Size does matter

As the growth of virtualisation has become part of the day-today working environment of IT people’s lives, it has become so common place most of the general population aren’t even aware that their data/app/game/etc is living in the ‘cloud’. You can get into long and drawn out conversations about what the ‘cloud’ means but ultimately if it just works, the average person in the street doesn’t care. They just want to be able to access and update their information, play a game, do their work from anywhere, at any time (Needless to say this isn’t an exhaustive list, but you get my point).

There are many benefits of entering either a private cloud (You own all the hardware), a hybrid cloud (You own some hardware but you use some resources from a cloud provider) or a full public cloud (All the resources are offered by a third party cloud provider); one of the huge benefits is the scale and flexibility a cloud environment can offer businesses.

Scale is a relative term. I always narrow my eyes when I read text books, articles or heard people talk about a small, medium or large environment with the assumption by the author/speaker that audience knew what is meant. Even with experience it is relative to the situation. Two clients I help with their test and development sites couldn’t be more poles apart in terms of scale but for both they would consider their world ‘normal’. On one side I have one with three hosts, and a hundred virtual machines on a site and the other hundreds of hosts and tens of thousands of VMs. I think we can agree at least on this that one would be a ‘small’ environment and the other ‘large’ (Huge is a word I more often use).

When I wrote my last article I mentioned that VMware Professional Services (PSO) had been working with the larger client to rearchitecture their VMware solution. To that end, I thought I would write a little about what I have learnt.

The first is a simple one; it is important to know what the supported limits are. When I first started working with ESX4.1 and onwards, I honestly couldn’t tell you what the supported limits for many features. Why? Was I lazy? No, it was because in the wildest dreams of the majority of companies/organisations I was dealing with, they wouldn’t even come close to seeing these limits. vSphere 6 has a supported maximum of 64 hosts per cluster, many companies don’t have that many physical machines in their entire organisation, never mind in a single cluster. Knowing the limits of not just the individual products but any special considerations when they are combined, will help you avoid those out-of-hour calls and make your life easier if you do.

The second is that you need to make a mental shift between ‘Pets v. Cattle’. In all my previous work, I could name every virtual and physical server and knew at least on a basic level what they all did. When you scale up, names become meaningless and even trying to learn their names would be more akin to Sisyphus (The Greek mythology guy who was compelled to roll a boulder up a hill, only to watch it roll back down, repeating this forever.). Automation becomes king. Learning to script, using vRealize Automation (formerly vCloud Automation Center) and other methods to automate your life becomes less of a nicety and more of a necessity.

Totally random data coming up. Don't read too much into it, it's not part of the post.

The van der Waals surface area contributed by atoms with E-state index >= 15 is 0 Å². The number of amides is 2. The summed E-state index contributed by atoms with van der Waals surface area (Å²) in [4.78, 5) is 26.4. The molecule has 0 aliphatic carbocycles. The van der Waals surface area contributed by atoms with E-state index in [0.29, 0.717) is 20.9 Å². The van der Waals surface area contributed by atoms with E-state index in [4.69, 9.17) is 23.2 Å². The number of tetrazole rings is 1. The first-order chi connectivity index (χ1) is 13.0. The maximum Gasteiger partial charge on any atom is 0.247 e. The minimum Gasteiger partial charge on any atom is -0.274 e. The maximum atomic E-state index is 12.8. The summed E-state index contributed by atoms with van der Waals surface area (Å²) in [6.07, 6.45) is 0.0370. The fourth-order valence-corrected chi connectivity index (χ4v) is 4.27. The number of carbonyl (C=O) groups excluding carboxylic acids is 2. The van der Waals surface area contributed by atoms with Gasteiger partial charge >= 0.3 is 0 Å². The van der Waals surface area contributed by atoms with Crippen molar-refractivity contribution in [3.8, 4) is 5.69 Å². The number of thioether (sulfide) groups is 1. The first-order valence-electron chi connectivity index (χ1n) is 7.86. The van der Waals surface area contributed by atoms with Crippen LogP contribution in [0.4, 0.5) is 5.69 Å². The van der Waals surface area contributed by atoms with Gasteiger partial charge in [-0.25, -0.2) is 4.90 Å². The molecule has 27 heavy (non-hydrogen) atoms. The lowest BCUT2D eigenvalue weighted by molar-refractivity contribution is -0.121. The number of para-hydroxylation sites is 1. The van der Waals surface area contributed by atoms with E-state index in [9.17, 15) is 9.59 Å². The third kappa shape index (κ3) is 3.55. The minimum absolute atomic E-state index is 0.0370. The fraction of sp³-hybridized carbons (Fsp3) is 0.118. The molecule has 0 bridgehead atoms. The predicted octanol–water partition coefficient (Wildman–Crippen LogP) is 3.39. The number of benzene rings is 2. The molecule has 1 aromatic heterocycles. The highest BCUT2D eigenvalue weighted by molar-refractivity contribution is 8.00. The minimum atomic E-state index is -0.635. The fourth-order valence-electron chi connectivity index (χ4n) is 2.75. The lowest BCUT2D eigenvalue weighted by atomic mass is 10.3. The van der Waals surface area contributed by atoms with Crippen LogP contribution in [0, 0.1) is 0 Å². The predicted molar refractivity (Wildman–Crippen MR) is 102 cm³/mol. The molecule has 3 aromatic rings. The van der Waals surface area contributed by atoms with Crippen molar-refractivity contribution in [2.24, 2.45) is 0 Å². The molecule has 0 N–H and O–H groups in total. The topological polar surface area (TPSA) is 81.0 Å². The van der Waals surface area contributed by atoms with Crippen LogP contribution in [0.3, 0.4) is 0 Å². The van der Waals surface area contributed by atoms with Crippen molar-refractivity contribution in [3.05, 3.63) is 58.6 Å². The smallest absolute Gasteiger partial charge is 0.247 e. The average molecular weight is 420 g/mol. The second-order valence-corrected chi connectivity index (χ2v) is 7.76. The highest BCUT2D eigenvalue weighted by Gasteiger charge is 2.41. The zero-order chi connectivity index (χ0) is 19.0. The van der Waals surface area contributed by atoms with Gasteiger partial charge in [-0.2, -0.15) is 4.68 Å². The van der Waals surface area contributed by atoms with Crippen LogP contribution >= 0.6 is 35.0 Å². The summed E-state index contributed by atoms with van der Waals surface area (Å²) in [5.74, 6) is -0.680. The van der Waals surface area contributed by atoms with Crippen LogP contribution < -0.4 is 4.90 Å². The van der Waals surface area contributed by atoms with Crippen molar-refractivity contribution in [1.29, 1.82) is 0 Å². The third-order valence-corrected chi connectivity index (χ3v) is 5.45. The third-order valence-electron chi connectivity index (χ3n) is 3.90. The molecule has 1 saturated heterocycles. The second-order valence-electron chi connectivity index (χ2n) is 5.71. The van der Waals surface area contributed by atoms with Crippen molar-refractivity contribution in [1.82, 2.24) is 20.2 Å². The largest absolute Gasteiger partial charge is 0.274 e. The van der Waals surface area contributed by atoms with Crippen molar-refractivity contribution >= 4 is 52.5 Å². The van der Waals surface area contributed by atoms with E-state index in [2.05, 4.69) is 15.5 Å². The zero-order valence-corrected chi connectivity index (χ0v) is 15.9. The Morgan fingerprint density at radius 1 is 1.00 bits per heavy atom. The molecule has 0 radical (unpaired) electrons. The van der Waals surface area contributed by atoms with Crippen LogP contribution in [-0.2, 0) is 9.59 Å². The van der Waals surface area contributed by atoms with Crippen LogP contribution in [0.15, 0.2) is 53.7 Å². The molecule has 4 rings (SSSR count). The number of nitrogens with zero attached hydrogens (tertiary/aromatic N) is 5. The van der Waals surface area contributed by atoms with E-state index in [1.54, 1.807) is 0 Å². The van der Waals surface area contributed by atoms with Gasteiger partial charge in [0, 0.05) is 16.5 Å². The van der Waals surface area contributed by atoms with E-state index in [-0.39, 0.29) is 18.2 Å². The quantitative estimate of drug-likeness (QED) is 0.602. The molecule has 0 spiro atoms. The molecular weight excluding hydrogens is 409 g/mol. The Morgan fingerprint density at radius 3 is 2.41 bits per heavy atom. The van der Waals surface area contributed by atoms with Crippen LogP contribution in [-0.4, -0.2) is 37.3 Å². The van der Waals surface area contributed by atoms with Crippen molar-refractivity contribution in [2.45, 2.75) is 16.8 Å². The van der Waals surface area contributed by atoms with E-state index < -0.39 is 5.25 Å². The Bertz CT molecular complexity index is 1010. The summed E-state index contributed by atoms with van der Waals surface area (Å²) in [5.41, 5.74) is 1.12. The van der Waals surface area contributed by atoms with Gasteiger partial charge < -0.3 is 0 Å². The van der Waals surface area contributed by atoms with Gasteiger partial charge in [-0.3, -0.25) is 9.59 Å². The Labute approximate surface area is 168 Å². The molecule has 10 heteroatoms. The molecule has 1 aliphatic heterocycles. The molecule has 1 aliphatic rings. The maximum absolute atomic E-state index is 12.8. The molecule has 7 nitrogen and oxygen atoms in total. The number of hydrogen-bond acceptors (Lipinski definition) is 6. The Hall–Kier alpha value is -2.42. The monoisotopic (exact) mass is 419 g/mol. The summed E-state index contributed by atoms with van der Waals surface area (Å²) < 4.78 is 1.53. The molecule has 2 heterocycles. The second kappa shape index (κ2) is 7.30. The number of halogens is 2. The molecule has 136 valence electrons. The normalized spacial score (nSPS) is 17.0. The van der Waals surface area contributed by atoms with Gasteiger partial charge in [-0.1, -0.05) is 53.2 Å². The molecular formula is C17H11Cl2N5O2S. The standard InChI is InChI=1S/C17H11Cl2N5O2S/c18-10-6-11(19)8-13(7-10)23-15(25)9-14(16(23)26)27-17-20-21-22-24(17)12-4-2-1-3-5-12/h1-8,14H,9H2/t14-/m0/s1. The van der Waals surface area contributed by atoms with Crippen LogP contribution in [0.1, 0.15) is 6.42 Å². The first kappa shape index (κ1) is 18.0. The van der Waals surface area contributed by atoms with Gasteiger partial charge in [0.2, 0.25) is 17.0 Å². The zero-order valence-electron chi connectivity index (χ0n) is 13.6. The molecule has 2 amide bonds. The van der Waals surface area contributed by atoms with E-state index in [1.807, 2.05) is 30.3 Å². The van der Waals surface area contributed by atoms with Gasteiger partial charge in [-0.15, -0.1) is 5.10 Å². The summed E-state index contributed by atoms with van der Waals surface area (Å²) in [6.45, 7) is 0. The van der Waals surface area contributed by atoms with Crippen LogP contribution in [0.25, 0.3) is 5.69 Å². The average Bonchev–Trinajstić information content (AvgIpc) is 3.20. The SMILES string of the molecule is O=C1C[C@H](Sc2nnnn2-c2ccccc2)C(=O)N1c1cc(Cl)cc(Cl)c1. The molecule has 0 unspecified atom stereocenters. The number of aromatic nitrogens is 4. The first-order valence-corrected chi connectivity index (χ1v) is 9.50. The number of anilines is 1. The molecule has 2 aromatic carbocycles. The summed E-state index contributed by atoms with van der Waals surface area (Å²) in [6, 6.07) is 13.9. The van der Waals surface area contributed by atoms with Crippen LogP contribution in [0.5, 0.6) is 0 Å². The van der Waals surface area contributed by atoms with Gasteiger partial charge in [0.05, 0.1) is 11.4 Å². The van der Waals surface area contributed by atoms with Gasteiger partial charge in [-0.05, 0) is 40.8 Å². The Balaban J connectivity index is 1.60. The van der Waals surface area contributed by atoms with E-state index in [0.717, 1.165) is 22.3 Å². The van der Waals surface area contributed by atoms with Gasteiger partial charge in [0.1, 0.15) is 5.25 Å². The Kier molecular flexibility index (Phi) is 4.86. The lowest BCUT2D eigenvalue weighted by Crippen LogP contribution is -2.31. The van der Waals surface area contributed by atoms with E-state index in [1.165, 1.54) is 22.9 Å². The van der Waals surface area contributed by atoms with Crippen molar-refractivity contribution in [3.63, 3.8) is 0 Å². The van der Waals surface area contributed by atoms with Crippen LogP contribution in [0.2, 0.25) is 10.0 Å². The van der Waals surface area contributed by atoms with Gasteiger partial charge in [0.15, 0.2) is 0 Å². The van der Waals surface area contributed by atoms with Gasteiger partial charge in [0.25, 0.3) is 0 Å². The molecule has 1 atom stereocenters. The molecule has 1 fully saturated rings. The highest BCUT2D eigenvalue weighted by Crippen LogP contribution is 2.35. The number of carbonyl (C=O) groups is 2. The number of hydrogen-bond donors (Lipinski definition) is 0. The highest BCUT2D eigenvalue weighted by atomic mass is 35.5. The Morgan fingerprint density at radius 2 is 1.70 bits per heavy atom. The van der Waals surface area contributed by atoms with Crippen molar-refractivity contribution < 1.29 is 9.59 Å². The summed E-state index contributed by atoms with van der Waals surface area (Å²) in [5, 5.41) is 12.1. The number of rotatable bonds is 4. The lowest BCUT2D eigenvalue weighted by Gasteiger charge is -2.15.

With automation, the watch word becomes ‘standardisation’. Your environment must have a consistent and repeatable configuration. Use the tools available to you… Host Profiles, Storage Profiles, Update Manager (VUM), etc. There are many other tools available both VMware and third party, but do make full use of them. Unless the foundations of your virtual world are stable, and consistent throughout, troubleshooting when things go wrong (And they will) will become traumatic at best.

The last point I want to make today is beware of organic growth and size of your environment. Ok, that’s unfair. Growth and controlled change is a good thing. What I mean is, regular review of what you have is important part of the life-cycle of the infrastructure. Just because some tool, hardware, software or other technology didn’t work or fit in the past, doesn’t mean it isn’t ideal now (or vice versa). If you got burned by using version 1.0 of a software, does that mean V9.3 isn’t going to give you nirvana?

I’m trying to think of the best way to sum this up in something short and snappy… I can’t really think of a five word sentence that will fix everything but I will say that reviewing your architecture regularly, keep learning from every source you can find and engage help if you need it (Your local VMware Premier Solutions Provider) will make your life easier.

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